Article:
In July, my roommate and I went to Inverness for a four-day holiday. While exploring the city on our first day, we went to Leakey’s Bookshop, Inverness Castle, the Old High Church and Abertarff House, built in 1593 and the oldest house in Inverness. On the second day, we went to Culloden, the battlefield of the last Jacobite Rising in 1745. We spent hours in the museum and walked around Culloden moor, standing where the soldiers stood centuries ago. The day after, we went on an Isle of Skye bus tour. Starting in Inverness, we went past Loch Ness and made a quick stop for Urquhart Castle and Eilean Donan Castle, the latter looking absolutely stunning in the mist (as can be seen in the picture). On Isle of Skye, we saw the beautiful village of Portree, the Old Man of Storr, Kilt Rock, the Quiraing and the Fairy Pools. It was a great tour: not only did we get the chance to see all these places in one day, but our tour guide also provided us with information about them and told us about Scottish history. On our last day, we took a boat trip on Loch Ness, which, after all, isn’t that spectacular. It’s really just a big loch, unless, of course, you happen to catch a glimpse of Nessie. Later in July, two friends and I got the chance to still take the holiday that we had planned to take earlier that month, but couldn’t due to the covid situation. We went for a hike in Glen Coe and drove by Loch Lomond on our way back. The next day, we went to Stonehaven, a beautiful port town on the east coast, and from there to Dunnottar Castle and the Arbroath Cliffs. Before going home, I had to take advantage of my last month of living in a country with many Harry Potter relations, so I went to the Harry Potter bridge (Glenfinnan Viaduct) again with a co-worker from my house. Although we didn’t get to see the train, it was really beautiful. The last time I’ve been there was in April, when the landscape was mostly brown from the heather, but that time of year, everything was green, which is the way it looks in the films when Harry and his friends are on their way to Hogwarts for the new school year. At the end of July, we went to another magical destination in North England: Alnwick Castle, which was used to film Harry Potter and the Philosopher’s Stone and Harry Potter and the Chamber of Secrets. It felt like I was really strolling through the grounds of Hogwarts, down to a Dumbledore lookalike complimenting my t-shirt. This was definitely one of my favourite days of the whole year.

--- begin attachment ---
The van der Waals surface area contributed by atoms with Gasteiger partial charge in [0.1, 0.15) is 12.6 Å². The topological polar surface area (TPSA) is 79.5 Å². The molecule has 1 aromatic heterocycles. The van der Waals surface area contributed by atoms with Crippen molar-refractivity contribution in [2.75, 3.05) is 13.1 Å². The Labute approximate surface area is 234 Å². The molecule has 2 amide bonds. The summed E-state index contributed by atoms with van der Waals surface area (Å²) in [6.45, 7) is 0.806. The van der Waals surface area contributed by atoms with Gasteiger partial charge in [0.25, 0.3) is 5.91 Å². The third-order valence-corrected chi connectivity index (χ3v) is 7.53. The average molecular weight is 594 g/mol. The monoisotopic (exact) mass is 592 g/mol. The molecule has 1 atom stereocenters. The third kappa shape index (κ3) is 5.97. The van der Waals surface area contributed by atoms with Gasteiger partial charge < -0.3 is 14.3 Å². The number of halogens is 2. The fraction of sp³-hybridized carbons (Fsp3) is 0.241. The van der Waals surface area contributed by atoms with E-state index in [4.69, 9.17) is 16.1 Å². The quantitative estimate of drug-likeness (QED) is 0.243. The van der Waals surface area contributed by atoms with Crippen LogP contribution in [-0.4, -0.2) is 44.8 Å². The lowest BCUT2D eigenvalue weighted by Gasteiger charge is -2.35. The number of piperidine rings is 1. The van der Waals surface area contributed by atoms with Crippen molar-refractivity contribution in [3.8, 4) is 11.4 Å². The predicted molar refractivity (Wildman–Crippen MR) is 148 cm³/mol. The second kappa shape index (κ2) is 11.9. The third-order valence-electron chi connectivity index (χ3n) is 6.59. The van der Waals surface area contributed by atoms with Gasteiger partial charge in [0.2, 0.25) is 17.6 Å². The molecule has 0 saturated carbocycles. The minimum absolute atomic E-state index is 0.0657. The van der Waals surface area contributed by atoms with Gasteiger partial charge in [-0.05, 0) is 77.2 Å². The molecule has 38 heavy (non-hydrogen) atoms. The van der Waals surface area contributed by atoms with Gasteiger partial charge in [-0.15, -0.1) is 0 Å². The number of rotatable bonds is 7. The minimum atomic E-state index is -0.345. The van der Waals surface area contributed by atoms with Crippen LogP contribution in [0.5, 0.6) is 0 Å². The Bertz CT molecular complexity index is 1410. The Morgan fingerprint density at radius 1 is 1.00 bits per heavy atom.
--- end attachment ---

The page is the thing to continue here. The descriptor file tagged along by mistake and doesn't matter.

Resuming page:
Towards the end of July, I entered this weird transitional period: I wanted to stay in the moment and enjoy my remaining time, but that proved difficult because everything reminded me of leaving and frequently made me sad. Although it made me emotional like so many things the last few days, I liked the tradition of leaving outings. I had a leaving outing with the house and one with my two co-workers from Mullach. My co-workers and I climbed up Ben Lawers, which was much fun. Together with Ben Vrackie and Schiehallion, Ben Lawers makes three mountains that I’ve climbed during my year in Scotland. My leaving outing with the house was to “Uisge” in Murthly, the same restaurant we went to for my birthday, and we had a really nice time. Two days before my leaving date, I had to do a covid test at the airport in order to fly. On the same day, we had a tea break with cake, which many staff members joined although they had been off. My house-coordinator said some nice words to me and gave me a present from the house. I, in turn, gave out letters and cards as well as presents to staff and fellow volunteers. I wrote a little something for the residents, which I read to them, and gave them photos of us together. On this occasion, however, my sadness was predominant and all I could think about was that soon I had to leave my Mullach family.


My last shift was on a Sunday and I used the free time to do something special with each resident. I baked brownies with one resident, had a sing-along with another, and read a story to our third resident. That day, I tried to soak up all the joy of being together with the residents and I felt an immense appreciation for them. In the evening, after having packed and panicked about the suitcase definitely having overweight, I had a wonderful last movie night with my Mullach co-workers. The time to go arrived way too soon: On Monday, 2 August, after one whole year of volunteering at Corbenic in Scotland, I said goodbye to everyone who made this experience so special for me and I flew back to Germany.